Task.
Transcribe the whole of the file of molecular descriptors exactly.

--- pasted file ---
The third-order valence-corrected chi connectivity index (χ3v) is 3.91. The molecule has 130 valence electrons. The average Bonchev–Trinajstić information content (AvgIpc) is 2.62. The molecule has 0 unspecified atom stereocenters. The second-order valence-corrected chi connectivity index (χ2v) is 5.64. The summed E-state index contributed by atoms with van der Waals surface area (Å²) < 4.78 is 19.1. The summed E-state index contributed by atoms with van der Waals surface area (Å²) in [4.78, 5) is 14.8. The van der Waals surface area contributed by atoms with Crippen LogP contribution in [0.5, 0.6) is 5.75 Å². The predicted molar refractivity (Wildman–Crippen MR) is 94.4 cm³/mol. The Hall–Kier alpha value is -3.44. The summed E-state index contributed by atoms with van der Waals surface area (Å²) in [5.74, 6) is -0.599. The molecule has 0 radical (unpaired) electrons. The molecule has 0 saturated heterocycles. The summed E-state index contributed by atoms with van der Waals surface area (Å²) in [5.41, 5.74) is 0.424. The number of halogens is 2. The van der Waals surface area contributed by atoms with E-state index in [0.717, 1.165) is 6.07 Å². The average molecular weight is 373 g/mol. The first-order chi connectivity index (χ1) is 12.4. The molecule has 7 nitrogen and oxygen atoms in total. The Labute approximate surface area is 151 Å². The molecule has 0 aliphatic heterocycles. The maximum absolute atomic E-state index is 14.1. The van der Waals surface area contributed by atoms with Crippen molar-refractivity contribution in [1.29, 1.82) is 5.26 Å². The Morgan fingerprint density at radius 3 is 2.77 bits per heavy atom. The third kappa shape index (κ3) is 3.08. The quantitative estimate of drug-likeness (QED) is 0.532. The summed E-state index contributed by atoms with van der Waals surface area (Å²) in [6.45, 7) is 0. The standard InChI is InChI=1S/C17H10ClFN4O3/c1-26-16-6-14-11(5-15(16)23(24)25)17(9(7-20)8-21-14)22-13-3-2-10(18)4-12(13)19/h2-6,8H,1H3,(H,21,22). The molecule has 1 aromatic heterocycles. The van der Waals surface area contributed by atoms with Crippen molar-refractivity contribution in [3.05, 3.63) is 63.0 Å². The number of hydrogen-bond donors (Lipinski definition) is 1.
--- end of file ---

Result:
The third-order valence-corrected chi connectivity index (χ3v) is 3.91. The molecule has 130 valence electrons. The average Bonchev–Trinajstić information content (AvgIpc) is 2.62. The molecule has 0 unspecified atom stereocenters. The second-order valence-corrected chi connectivity index (χ2v) is 5.64. The summed E-state index contributed by atoms with van der Waals surface area (Å²) < 4.78 is 19.1. The summed E-state index contributed by atoms with van der Waals surface area (Å²) in [4.78, 5) is 14.8. The van der Waals surface area contributed by atoms with Crippen LogP contribution in [0.5, 0.6) is 5.75 Å². The predicted molar refractivity (Wildman–Crippen MR) is 94.4 cm³/mol. The Hall–Kier alpha value is -3.44. The summed E-state index contributed by atoms with van der Waals surface area (Å²) in [5.74, 6) is -0.599. The molecule has 0 radical (unpaired) electrons. The molecule has 0 saturated heterocycles. The summed E-state index contributed by atoms with van der Waals surface area (Å²) in [5.41, 5.74) is 0.424. The number of halogens is 2. The van der Waals surface area contributed by atoms with E-state index in [0.717, 1.165) is 6.07 Å². The average molecular weight is 373 g/mol. The first-order chi connectivity index (χ1) is 12.4. The molecule has 7 nitrogen and oxygen atoms in total. The Labute approximate surface area is 151 Å². The molecule has 0 aliphatic heterocycles. The maximum absolute atomic E-state index is 14.1. The van der Waals surface area contributed by atoms with Crippen molar-refractivity contribution in [1.29, 1.82) is 5.26 Å². The Morgan fingerprint density at radius 3 is 2.77 bits per heavy atom. The third kappa shape index (κ3) is 3.08. The quantitative estimate of drug-likeness (QED) is 0.532. The summed E-state index contributed by atoms with van der Waals surface area (Å²) in [6.45, 7) is 0. The standard InChI is InChI=1S/C17H10ClFN4O3/c1-26-16-6-14-11(5-15(16)23(24)25)17(9(7-20)8-21-14)22-13-3-2-10(18)4-12(13)19/h2-6,8H,1H3,(H,21,22). The molecule has 1 aromatic heterocycles. The van der Waals surface area contributed by atoms with Crippen molar-refractivity contribution in [3.05, 3.63) is 63.0 Å². The number of hydrogen-bond donors (Lipinski definition) is 1.